Dave Haslam’s new book, ‘Sonic Youth Slept On My Floor’ has just been published by Constable. It’s an ode to his time in Manchester, from 1980 when he arrived in the city from his Birmingham home to study English Literature, right through until what he’s been up to in more recent times, but as you’d expect given Dave’s Haçienda legacy, particular emphasis is placed on his time as DJ at the much-hallowed venue, and the clubs that orbited around it.
Tag Archives | Peter Hook
It was 30 years ago that I launched my specialist weekly dance night on Friday August 19th 1983 at The Haçienda in Manchester, then very much a club struggling to find its identity. It was a case of too much space and not enough people during those difficult early years of its existence (having opened in May 1982), and, as I’ve said previously, had it not been for New Order’s success (the band were co-directors of The Haçienda) it would never have survived – Peter Hook’s book ‘The Haçienda – How Not To Run A Club’ is testament to the follies of a group of idealists who somehow, despite their near suicidal naivety, managed to (eventually) shape the Manchester nightspot into one of the world’s most legendary clubs:
One of the world’s most celebrated clubs, The Haçienda in Manchester, opened 30 years ago today, on Friday May 21st 1982. In June 2007, a little after the 25th anniversary, the inimitable Manchester-based writer / musician, John Robb, author of books including ‘The North Will Rise Again: Manchester Music City 1976-1996’ (2009), ‘The Stone Roses And The Resurrection Of British Pop’ (1996) and ‘Punk Rock: An Oral History’ (2006), did a short interview with me about the club’s legacy:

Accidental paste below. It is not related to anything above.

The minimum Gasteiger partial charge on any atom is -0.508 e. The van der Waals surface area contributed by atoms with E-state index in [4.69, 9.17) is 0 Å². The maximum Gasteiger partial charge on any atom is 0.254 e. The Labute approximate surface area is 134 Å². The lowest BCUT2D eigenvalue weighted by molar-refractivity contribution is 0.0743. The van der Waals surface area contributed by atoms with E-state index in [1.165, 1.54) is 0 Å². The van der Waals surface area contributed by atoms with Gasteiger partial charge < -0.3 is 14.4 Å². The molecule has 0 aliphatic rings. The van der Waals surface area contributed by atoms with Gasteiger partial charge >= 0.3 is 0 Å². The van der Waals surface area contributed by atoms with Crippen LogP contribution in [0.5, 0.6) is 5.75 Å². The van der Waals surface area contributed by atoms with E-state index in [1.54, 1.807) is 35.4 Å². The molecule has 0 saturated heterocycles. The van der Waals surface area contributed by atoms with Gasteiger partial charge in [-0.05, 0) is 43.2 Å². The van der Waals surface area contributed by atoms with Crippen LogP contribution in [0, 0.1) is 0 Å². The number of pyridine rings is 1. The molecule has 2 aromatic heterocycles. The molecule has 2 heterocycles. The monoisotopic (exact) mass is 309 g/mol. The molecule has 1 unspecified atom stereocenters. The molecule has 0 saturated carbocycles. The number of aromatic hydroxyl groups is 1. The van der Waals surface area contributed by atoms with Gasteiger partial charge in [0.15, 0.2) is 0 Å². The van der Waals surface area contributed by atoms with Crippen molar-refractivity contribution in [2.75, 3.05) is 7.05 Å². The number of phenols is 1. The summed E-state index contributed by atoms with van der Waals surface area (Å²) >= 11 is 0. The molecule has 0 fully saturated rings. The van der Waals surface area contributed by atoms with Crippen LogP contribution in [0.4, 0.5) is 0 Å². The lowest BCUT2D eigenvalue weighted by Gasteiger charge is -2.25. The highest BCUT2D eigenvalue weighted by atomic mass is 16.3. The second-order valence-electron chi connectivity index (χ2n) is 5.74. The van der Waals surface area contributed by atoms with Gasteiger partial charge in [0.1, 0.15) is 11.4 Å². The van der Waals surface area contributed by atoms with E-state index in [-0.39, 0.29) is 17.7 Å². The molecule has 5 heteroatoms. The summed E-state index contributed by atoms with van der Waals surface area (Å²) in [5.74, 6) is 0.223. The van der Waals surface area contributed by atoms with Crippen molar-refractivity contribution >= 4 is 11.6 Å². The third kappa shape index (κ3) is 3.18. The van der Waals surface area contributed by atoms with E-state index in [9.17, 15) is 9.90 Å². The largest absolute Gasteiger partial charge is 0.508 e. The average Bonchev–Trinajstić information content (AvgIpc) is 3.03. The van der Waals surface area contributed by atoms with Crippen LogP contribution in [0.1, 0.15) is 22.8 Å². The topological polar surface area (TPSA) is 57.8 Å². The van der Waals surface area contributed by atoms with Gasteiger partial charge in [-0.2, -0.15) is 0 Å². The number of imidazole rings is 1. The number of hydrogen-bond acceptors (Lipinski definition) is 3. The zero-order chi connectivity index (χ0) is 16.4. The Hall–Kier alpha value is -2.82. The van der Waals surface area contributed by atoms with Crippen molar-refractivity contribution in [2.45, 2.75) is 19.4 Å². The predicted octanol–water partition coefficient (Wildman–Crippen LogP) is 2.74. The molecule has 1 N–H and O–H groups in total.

Sometimes you don’t know whether to laugh or cry!
Not the iconic one up on the balcony, but the initial side of stage location.
For my 100th blog post thought I’d flag up another personal anniversary this month.
I’ve just uploaded three previously unavailable ‘turntable edits’ (as I called them at the time), which can now be streamed at my MixCloud page. Back when I did them in 1984, their original purpose was to help me in my forlorn quest to make a breakthrough into remixing, but they were also played on Manchester’s Piccadilly Radio during Timmy Mallett’s award winning ‘Timmy On The Tranny’ shows, which hit the bullseye with the teenage audience they were aimed at.
I was recently asked about Peter Hook’s book by Joe Rose on the Big Chill forum. He commented “just been reading about you in Hooky’s ‘Haçienda – How Not To Run A Club’… sounds like those early days at the Hac were bizarre!” To which I replied: